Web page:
Thomas Reid.

The works of Thomas Reid, D.D.; now fully collected, with selections from his umpublished letters online

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CHAPTER XIV.

REFLECTIONS ON THE COMMON THEORY OF
IDEAS.

After so long a detail of the sentiments
of philosophers, ancient and modern, con-
cerning ideas, it may seem presumptuous
to call in question their existence. But no
philosophical opinion, however ancient,
however generally received, ought to rest
upon authority. There is no presumption
in requiring evidence for it, or in regulat-
ing our belief by the evidence we can find.

To prevent mistakes, the reader must
again be reminded, that if by ideas are
meant only the acts or operations of our
minds in perceiving, remembering, or ima-
gining objects, I am far from calling in
question the existence of those acts ; we
are conscious of them every day and every
hour of life; and I believe no man of a
sound mind ever doubted of the real exist-
ence of the operations of mind, of which he
is conscious. Nor is it to be doubted that,
by the faculties which God has given us,
we can conceive things that are absent, as
well as perceive those that are within the
reach of our senses ; and that such concep-
tions may be more or less distinct, and



■ Reids discontent with Arnauld s opinion — an
opinion which is stated with great perspicuity by its
author — may be used as an argument to shew that his
own doctrine is, however ambiguous, that of intui.
tive or immediate perception. (SeeNoteC) Amauld's
theory is identical with the finer fomvof representa-
tive or mediate perception, and the difficulties of Ulat
doctrine were not overlooked by his great antagonist.
Arnauld well objected that, when we see a horse, ac-
cording to Malebranche, what we see is in reality
God. himself; but Malebrauche Well rejoined, that,
when we see a horse,- according to Arnauld, what we
tiee is, i a reality, only a modification of ourselves.— H.



more or less lively and strong. We have
reason to ascribe to the all-knowing and
all-perfect Being distinct conceptions of all
things existent and possible, and of all their
relations ; and if these conceptions are called
his eternal ideas, there ought to he no dis-
pute among philosophers about a word.
[198] The ideas, of whose existence I
require the proof, are not the operations of
any mind, but supposed objects of those
operations. They are not perception, re-
membrance, or conception, but things that
are said to be perceived, or remembered, or
imagined.

Nor do I dispute the existence of what
the vulgar call the objects of perception.
These, by all who acknowledge their exist-
ence, are called real things, not ideas. But
philosophers maintain that, besides these,
there are immediate objects of perception
in the mind itself : that, for instance, we
do not see the sun immediately, but an
idea ; or, as Mr Hume calls it, an impres-
sion in our own minds. This idea is said
to be the image, the resemblance, the re-
presentative of the .sun, if there be a sun.
It is from the existence of the idea that we
must infer the existence of the sun. But
the idea, being immediately perceived, there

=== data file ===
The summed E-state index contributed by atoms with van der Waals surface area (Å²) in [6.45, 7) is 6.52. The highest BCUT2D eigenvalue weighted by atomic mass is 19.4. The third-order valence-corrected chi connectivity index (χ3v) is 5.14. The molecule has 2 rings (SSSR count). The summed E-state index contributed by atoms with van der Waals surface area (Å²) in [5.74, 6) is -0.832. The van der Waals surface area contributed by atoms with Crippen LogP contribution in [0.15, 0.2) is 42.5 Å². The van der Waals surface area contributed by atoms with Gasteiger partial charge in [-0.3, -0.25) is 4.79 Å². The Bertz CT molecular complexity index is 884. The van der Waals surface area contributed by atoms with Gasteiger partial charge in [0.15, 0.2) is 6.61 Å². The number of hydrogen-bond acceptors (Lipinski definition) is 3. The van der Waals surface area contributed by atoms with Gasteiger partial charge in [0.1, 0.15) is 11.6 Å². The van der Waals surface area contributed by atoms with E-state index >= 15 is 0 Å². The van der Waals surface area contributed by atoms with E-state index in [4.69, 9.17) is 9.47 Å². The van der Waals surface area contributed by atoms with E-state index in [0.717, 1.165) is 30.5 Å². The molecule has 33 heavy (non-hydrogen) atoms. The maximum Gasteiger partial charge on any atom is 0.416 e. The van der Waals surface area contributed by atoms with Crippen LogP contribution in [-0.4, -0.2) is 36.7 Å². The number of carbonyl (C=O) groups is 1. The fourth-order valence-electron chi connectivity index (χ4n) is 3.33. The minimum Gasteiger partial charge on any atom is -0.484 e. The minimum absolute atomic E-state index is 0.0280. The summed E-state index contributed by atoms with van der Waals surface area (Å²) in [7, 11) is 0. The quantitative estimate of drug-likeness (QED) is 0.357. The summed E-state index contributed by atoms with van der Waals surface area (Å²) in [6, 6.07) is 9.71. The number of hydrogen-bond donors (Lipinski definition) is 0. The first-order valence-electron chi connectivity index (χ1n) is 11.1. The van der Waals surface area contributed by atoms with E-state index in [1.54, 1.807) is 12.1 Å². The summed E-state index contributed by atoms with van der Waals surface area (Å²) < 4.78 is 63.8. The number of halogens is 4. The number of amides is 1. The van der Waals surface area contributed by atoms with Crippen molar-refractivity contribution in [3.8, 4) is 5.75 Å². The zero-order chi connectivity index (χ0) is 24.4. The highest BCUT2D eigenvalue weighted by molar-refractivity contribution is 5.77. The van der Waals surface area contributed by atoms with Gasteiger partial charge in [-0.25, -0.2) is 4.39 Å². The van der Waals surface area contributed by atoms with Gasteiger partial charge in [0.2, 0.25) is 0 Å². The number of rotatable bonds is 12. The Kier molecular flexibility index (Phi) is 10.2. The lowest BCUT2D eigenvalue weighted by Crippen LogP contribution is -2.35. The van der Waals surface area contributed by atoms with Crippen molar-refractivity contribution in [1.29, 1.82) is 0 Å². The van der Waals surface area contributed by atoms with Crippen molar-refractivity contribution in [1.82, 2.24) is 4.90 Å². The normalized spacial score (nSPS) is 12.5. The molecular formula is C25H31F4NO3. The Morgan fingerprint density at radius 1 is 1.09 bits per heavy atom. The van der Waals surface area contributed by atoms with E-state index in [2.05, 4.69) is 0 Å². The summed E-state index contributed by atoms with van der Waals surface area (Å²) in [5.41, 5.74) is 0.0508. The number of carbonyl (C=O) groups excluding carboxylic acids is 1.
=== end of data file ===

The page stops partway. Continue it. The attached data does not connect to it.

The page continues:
can be no doubt, as philosophers think, of
its existence.

In like manner, when I remember, or
when I imagine anything, all men acknow-
ledge that there must be something that is
remembered, or that is imagined ; that is,
some object of those operations. The
object remembered must be something that
did exist in time past : the object imagined
may be something that never existed.*
But, say the philosophers, besides these
objects which all men acknowledge, there
is a more immediate object which really
exists in the mind at the same time we
remember or imagine. This object is an
idea or image of the thing remembered or
imagined.

The first reflection I would make on this
philosophical opinion is, that it is directly
contrary to the universal sense of men who
have not been instructed in philosophy.
When we see the sun or moon, we have no
doubt that the very objects which we im-
mediately see are very far distant from us,
and from one another. We have not the
least doubt that this is the sun and moon
which God created some thousands of years
ago, and which have continued to perform
their revolutions in the heavens ever since.
[199] But how are we astonished when
the philosopher informs us that we are mis-
taken in all this ; that the sun and moon
which we see are not, as we imagine, many
miles distant from us, and from each other,



» • See Note B H



£W-I99]



ohap. xiv.] REFLECTIONS ON THE THEORY OF IDEAS.



299



but that they are in our own mind ; that
they had no existence before we saw them,
and will have none when we cease to per-
ceive and to think of them; because the
objects we perceive are only ideas in our
own minds, which can have no existence a
moment longer than we think of them !*

If a plain man, uninstructed in philoso-
phy, has faith to receive these mysteries,
how great must be his astonishment ! He
is brought into a new world, where every-
thing he sees, tastes, or touches, is an idea
— a fleeting kind of being which he can con-
jure into existence, or can annihilate in the
twinkling of an eye.

After his mind is somewhat composed, it
will be natural for him to ask his philoso-
phical instructor, Pray, sir, are there then
no substantial and permanent beings called
the sun and moon, which continue to exist
whether we think of them or not ?

Here the philosophers differ. Mr Locke,
and those that were before him, will answer
to this question, that it is very true there
are substantial and permanent beings called
the sun and moon ; but they never appear
to us in their own person, but by their re-
presentatives, the ideas in our own minds,
and we know nothing of them but what we
can gather from those ideas.

Bishop Berkeley and Mr Hume would
give a different answer to the question pro-
posed. They would assure the querist that
it is a vulgar error, a mere prejudice of the
ignorant and unlearned, to think that there
are any permanent and substantial beings
called the sun and moon ; that the heavenly
bodies, our own bodies, and all bodies what-